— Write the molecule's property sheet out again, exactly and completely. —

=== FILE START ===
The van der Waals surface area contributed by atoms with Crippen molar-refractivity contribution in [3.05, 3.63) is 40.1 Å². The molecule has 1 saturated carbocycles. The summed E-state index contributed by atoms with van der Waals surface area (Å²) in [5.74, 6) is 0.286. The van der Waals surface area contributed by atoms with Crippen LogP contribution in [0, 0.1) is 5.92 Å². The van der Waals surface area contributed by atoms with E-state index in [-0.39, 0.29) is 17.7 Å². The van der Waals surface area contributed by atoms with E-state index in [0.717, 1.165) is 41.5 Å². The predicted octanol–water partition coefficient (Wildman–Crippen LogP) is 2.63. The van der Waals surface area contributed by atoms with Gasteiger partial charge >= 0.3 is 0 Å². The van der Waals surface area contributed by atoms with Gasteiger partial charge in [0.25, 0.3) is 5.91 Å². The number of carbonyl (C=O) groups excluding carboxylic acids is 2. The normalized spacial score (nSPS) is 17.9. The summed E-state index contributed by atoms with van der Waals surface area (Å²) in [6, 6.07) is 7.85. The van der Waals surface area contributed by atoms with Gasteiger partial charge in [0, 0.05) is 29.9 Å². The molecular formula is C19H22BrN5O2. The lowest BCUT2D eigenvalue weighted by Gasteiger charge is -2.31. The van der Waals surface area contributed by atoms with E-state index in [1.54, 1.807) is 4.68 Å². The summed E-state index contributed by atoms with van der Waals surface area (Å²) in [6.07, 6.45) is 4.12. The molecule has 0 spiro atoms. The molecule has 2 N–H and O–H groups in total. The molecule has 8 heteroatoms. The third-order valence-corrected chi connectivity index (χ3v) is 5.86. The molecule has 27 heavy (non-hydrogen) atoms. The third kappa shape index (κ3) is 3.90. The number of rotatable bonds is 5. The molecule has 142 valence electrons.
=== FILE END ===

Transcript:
The van der Waals surface area contributed by atoms with Crippen molar-refractivity contribution in [3.05, 3.63) is 40.1 Å². The molecule has 1 saturated carbocycles. The summed E-state index contributed by atoms with van der Waals surface area (Å²) in [5.74, 6) is 0.286. The van der Waals surface area contributed by atoms with Crippen LogP contribution in [0, 0.1) is 5.92 Å². The van der Waals surface area contributed by atoms with E-state index in [-0.39, 0.29) is 17.7 Å². The van der Waals surface area contributed by atoms with E-state index in [0.717, 1.165) is 41.5 Å². The predicted octanol–water partition coefficient (Wildman–Crippen LogP) is 2.63. The van der Waals surface area contributed by atoms with Gasteiger partial charge >= 0.3 is 0 Å². The van der Waals surface area contributed by atoms with Gasteiger partial charge in [0.25, 0.3) is 5.91 Å². The number of carbonyl (C=O) groups excluding carboxylic acids is 2. The normalized spacial score (nSPS) is 17.9. The summed E-state index contributed by atoms with van der Waals surface area (Å²) in [6, 6.07) is 7.85. The van der Waals surface area contributed by atoms with Gasteiger partial charge in [0, 0.05) is 29.9 Å². The molecular formula is C19H22BrN5O2. The lowest BCUT2D eigenvalue weighted by Gasteiger charge is -2.31. The van der Waals surface area contributed by atoms with E-state index in [1.54, 1.807) is 4.68 Å². The summed E-state index contributed by atoms with van der Waals surface area (Å²) in [6.07, 6.45) is 4.12. The molecule has 0 spiro atoms. The molecule has 2 N–H and O–H groups in total. The molecule has 8 heteroatoms. The third-order valence-corrected chi connectivity index (χ3v) is 5.86. The molecule has 27 heavy (non-hydrogen) atoms. The third kappa shape index (κ3) is 3.90. The number of rotatable bonds is 5. The molecule has 142 valence electrons.